Inter-rater agreement (N = 59)

The agreement between neuropathologists was substantial both for periventricular (kappa of 0.71 (95% CI: 0.53 - 0.87; p < 0.0001)) and deep WM demyelination (kappa of 0.79 (95% CI: 0.65 - 0.93; p < 0.0001)). In contrast, radiologists showed moderate agreement for periventricular WMHs (kappa of 0.42 (95% CI: 0.31-0.55; p < 0.0001)) and only fair agreement for deep WMHs (kappa of 0.34, 95% CI: 0.22-0.48; p < 0.0001)). There was a slight agreement between neuropathologists and radiologists for periventricular lesions with kappa value of 0.10 (95% CI: -0.03 - 0.23; p = 0.077). A fair agreement between neuropathologists and radiologists was observed for deep WM lesions with kappa value of 0.34 (95% CI: 0.11 - 0.57; p = 0.003). Importantly, when the presence/absence of lesions was considered, kappa values did not change significantly for neuropathologists (0.74/95% CI:0.58-0.89 for periventricular and 0.65/95% CI: 0.28-0.99 for deep WM demyelination), improved for radiologists (0.57/95% CI: 0.37-078 for periventricular and 0.50/95% CI: 0.31-0.70 for deep WMHs) but became even worse for radiologic-pathologic correlations (−0.05/95% CI:-0.11-0.01 for periventricular and 0.12/95% CI:-0.20-0.43 for deep WM lesions).

In 28 cases, radiologists made an overestimation of lesion scores for periventricular demyelination (Table 1). Only in one case, they underestimated the underlying pathology (exact McNemar p < 0.001). Compared to the neuropathologic reference standard, radiological assessment for periventricular WMHs showed a good sensitivity (83%) but only low specificity (47%) (Table 1). In multiple linear regression models, the only variable significantly associated with the neuropathologic score was the radiological score (regression coefficient 0.21; 95% CI: 0.04-0.38; p = 0.019) that explained 15% of its variance. The other independent variables were not related to the neuropathological score.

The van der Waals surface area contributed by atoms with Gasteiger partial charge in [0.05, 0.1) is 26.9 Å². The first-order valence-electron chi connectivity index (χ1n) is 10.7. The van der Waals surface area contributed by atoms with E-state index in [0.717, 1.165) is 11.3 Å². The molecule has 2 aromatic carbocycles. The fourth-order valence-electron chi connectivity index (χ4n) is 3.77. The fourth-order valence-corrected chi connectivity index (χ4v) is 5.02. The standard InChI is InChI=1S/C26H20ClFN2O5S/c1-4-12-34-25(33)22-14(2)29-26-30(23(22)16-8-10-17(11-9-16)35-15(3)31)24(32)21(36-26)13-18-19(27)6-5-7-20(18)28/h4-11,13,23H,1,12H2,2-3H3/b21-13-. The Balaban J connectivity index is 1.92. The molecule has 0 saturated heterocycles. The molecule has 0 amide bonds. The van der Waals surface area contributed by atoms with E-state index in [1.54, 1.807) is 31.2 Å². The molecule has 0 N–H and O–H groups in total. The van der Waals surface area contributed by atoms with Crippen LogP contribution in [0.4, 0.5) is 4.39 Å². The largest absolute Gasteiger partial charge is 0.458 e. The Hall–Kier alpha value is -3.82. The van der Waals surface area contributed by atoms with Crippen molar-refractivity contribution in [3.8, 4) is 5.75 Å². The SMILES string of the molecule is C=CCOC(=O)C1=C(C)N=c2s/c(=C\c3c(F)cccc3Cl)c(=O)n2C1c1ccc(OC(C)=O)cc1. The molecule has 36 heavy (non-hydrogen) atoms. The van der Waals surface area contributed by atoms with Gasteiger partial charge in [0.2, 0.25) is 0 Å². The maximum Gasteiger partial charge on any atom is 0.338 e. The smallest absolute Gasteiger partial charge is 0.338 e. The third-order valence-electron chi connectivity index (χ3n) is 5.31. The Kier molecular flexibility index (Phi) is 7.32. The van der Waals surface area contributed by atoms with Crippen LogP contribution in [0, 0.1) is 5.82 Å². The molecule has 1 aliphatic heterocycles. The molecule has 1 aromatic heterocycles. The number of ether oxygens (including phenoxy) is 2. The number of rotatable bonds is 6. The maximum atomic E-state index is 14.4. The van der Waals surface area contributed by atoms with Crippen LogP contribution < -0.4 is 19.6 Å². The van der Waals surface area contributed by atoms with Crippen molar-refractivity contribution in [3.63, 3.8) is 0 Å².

In contrast to periventricular lesions, radiologists only rarely overestimated deep WM lesions (4 cases) but underestimated it in 14 cases (Exact McNemar p = 0.031). Sensitivity value for radiological cut-off was modest at 44% but specificity was good at 88% (Table 1). In multiple linear regression models, only the radiological score predicted the neuropathologic score (regression coefficient of 0.29; 95% CI: 0.06-0.52; p = 0.016) explaining 22% of its variance (Figure 1).

No explicit astrocytosis or clasmatodendrosis was present in the haematoxylin-eosin-stained slides.

Subsample of subjects with delay < 5 years between MRI and autopsy